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Memory – Cognitive Theories

4. Retrieval Failure and Interference

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About this Lecture


In this lecture, we think about different explanations for forgetting, focusing in particular on: (i) explanations based on the failure to retrieve information from memory, such as Tulvig’s Encoding Specificity Principle; (ii) the role of interference in forgetting; (iii) how research on this topic has evolved over time; (iv) the effects of retro-active interference on memory formation and consolidation.


In this course, Dr Davide Bruno (Liverpool John Moores University) explores the cognitive psychology of memory and forgetting. In the first lecture, we think about the multi-store memory model, developed by Atkinson and Shiffrin in 1968. In the second lecture, we think about the working memory model, developed by Baddeley and Hitch in 1974. In the third lecture, we look at different types of long-term memory, including episodic, semantic and procedural memory. Next, we think about the cognitive processes involved in forgetting, focusing in particular on retrieval failure and interference. In the fifth and final lecture, we conclude the course with an overview of amnesia, a clinical condition associated with significant memory loss.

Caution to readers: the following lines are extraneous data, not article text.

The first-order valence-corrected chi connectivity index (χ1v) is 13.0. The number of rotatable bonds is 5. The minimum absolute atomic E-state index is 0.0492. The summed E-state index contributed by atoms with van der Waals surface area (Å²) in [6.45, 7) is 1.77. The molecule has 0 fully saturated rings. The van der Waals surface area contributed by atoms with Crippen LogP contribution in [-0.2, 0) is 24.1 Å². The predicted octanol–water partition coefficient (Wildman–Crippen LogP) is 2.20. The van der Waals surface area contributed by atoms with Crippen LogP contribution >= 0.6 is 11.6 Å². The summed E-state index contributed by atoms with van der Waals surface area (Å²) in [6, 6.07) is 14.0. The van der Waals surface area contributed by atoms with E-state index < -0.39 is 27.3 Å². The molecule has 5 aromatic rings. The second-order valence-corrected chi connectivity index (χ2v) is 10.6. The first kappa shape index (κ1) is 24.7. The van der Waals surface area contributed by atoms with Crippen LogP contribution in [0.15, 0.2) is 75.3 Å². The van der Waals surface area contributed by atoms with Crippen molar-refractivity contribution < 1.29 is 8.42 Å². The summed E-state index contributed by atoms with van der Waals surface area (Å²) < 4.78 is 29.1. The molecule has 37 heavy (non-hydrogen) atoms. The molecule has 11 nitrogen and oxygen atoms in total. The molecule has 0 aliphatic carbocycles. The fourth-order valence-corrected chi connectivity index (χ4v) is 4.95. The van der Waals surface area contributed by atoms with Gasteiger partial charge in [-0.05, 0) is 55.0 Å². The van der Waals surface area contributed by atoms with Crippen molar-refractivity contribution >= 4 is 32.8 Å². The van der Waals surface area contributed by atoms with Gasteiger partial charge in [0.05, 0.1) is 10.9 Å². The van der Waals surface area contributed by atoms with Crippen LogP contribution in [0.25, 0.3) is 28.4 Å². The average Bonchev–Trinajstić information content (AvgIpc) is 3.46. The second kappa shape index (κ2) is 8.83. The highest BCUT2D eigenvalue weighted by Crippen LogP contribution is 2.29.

Davide Bruno was born in Italy and graduated in Psychology from the University of Parma, then obtained a PhD from Keele University (2007). After positions at the University of Southampton, the University of Massachusetts, Amherst, the Nathan Kline Institute, New York University, and Liverpool Hope University, he joined Liverpool John Moores University as a Senior Lecturer. His interests are, broadly, memory, ageing and dementia.

Cite this Lecture

APA style

Bruno, D. (2019, September 27). Memory – Cognitive Theories - Retrieval Failure and Interference [Video]. MASSOLIT.

MLA style

Bruno, D. "Memory – Cognitive Theories – Retrieval Failure and Interference." MASSOLIT, uploaded by MASSOLIT, 27 Sep 2019,

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